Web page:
Excessive deposition of connective tissue is the result of imbalance between synthesis and degradation. The metalloproteinases responsible for collagen cleavage have been characterized recently: MMP-1/collagenase 1 has been found to be involved in skin collagen degradation [22,23]. Disruption of the normal control of MMP-1 led to pathological consequences resulting from excessive accumulation or overdegradation of ECM [24]. Previous investigations demonstrated the UVA1-induced increase in specific messenger RNA of various MMPs (MMP-1, MMP-2, and MMP-3) in cultured human fibroblasts and the expression of MMP-1 mRNA was dose-dependent [25,26], which was then certified by other laboratories [10,27]. Simultaneously, an elevation of interstitial collagenase messenger RNA and protein expression could be determined immunohistochemically and by the use of nucleic-acid in situ hybridization in dermal fibroblasts [27]. Studies in patients with morphoea undergoing UVA1 therapy and in vitro experiments with fibroblast cultures have shown that MMP-1 as well as its specific inhibitor, TIMP-1, are activated following UVA irradiation [10,17,25–27].

Established models of photo damage in human skin propose an imbalance in this regulating circle that is responsible for remodeling UV-exposed skin and loss of collagen fibers [23].

In our investigation, we found markedly reduced TGF- 1 and TIMP-1 staining and enhanced MMP-1 staining when comparing the pre- and post-treatment biopsies in the immunohistochemical analysis, suggesting that a change in de novo synthesis after UVA1 therapy or, alternatively, an induction of collagen-degrading enzymes. The most intriguing finding is that the depression of TIMP-1 was dose-dependent, but the alteration of TGF-β1 and MMP-1 were dose-independent. As our results for TIMP-1 showed, only slight changes and MMP-1 production were visibly enhanced in medium-dose treatment, an exclusive impact of UVA1 on collagen degradation as the reason for diminished mature collagen in our subjects seems conceivable. The mild decrease in the dermal thickness but apparent decrease in the expressive rate of collagen after medium-dose UVA1 therapy could be accounted for only a slight change of TIMP-1 but a significant change of MMP-1 and TGF-β after medium-dose UVA1. However, we proposed that medium-dose UVA1 caused an initial strong stimulation of MMP-1 and lead to a breakdown of the collagen fibers that were present at a lower level, or that were balanced by the parallel induction of TIMP-1 at high-dose UVA1. This assumption would be in accordance with the findings of Gruss et al. [27] and Stege et al. [10] who described a rapid MMP-1-inducing capacity of UVA1 in the fibroblasts of morphoea patients as a relevant therapeutic effect.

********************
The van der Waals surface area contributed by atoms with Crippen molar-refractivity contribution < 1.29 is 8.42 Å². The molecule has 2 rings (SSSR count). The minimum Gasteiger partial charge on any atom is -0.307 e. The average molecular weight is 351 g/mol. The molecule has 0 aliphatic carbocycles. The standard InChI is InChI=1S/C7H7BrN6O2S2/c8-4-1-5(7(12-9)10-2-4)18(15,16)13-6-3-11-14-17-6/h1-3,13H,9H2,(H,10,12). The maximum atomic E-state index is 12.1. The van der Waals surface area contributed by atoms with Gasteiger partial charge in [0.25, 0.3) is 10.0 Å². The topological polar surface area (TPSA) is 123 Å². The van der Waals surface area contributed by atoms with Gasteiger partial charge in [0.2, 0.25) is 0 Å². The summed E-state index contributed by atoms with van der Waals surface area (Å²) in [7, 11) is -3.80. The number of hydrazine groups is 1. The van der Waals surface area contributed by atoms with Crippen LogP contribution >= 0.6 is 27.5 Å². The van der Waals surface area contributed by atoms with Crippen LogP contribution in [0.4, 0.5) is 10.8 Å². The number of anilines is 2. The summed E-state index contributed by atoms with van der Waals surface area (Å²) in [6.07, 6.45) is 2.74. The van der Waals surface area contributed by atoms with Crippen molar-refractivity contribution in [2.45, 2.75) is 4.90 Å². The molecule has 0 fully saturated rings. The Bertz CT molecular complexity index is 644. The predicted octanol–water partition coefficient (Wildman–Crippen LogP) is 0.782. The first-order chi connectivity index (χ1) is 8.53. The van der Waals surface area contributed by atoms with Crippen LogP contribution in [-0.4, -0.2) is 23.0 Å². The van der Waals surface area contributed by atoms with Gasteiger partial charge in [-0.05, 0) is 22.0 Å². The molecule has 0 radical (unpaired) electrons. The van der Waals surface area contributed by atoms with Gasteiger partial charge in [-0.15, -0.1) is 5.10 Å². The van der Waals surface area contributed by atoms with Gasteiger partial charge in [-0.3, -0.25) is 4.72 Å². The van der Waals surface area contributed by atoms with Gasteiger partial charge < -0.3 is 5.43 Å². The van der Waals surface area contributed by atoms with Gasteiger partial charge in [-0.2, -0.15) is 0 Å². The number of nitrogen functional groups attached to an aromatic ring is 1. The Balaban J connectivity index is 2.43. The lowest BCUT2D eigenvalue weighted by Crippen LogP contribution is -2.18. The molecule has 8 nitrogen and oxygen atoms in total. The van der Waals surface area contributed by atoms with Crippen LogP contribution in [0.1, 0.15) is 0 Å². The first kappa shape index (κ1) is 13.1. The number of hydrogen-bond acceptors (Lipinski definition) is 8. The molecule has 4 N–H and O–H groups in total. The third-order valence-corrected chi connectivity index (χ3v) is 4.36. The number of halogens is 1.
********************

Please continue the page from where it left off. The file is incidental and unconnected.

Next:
It has been known that transforming growth factor-β (TGF-β) is a ubiquitous, multifunctional cytokine that plays an important role in regulating pro-collagen synthesis [28–33]. A wealth of evidence indicate that TGF-β1 plays a central role in controlling production of ECM proteins, and is critical for connective tissue regeneration during wound healing [34,35]. Interference with TGF-β1 expression in skin fibroblasts results in substantial reduction in type I pro-collagen gene expression, suggesting that autocrine production of TGF-β1 is primarily responsible for type I pro-collagen synthesis [36–40]. Additionally, overexpression of TGF-β1 in transgenic mice results in accumulation of type I collagen in skin connective tissue and other organs [41]. Taken together, these data indicate that TGF-β1 is a critical regulator of type I pro-collagen synthesis. TGF-β1 is also the major regulator of ECM synthesis in human skin, including stimulation of fibroblast proliferation in the dermis and down-regulation of expression of proteolytic enzymes such as collagenase and stromelysin [42]. In dermal fibroblasts, UV-induced impairment of the TGF-β/Smad pathway causes reduced production of type I pro-collagen, thereby leading to a loss of collagen [43]. TGF-β1 is an important fibrogenic cytokine that enhances collagen production, inhibits metalloproteinases and stimulates their inhibitors [23,44,45]. TGF-β1 was found to be excessively released by activated fibroblasts in morphoea and systemic sclerosis. Our data showed that UVA1 radiation not only regulated down expression of TGF-β markedly in rabbit in vivo, but also decreased dose-independently. Mofty et al. [46] and Yamane et al. [47] recently observed a significant down-regulation of TGF-β mRNA in patients with morphoea following a course of UVA therapy (total cumulative dose of 400 J/cm2). These observations give support to our results indicating that longer wavelengths in the UVA region are capable of down-regulating TGF-β/Smad signaling, particularly in the dermal compartment. Unlike shorter wavelengths in the UVB region, UVA1 radiation can penetrate into the deep dermis and is therefore capable of influencing TGF-β/Smad protein expression in dermal fibroblasts. Our data support recent studies indicating that UVA1 phototherapy is superior to UVB-based therapy in fibrotic skin conditions [48]. However, the most deserved cautious finding in our study is the decrease in MMP-1 and the increased expression of TIMP-1 and TGF-β1 in U4 group rabbit ears in the tissue specimens, which is opposite of the results of other groups. These results could explain the stronger increase in dermal thickness, scar index, and the expressive rate of collagen when treated with an operation and simultaneously received UVA1 radiation. Further investigation is required to confirm these results.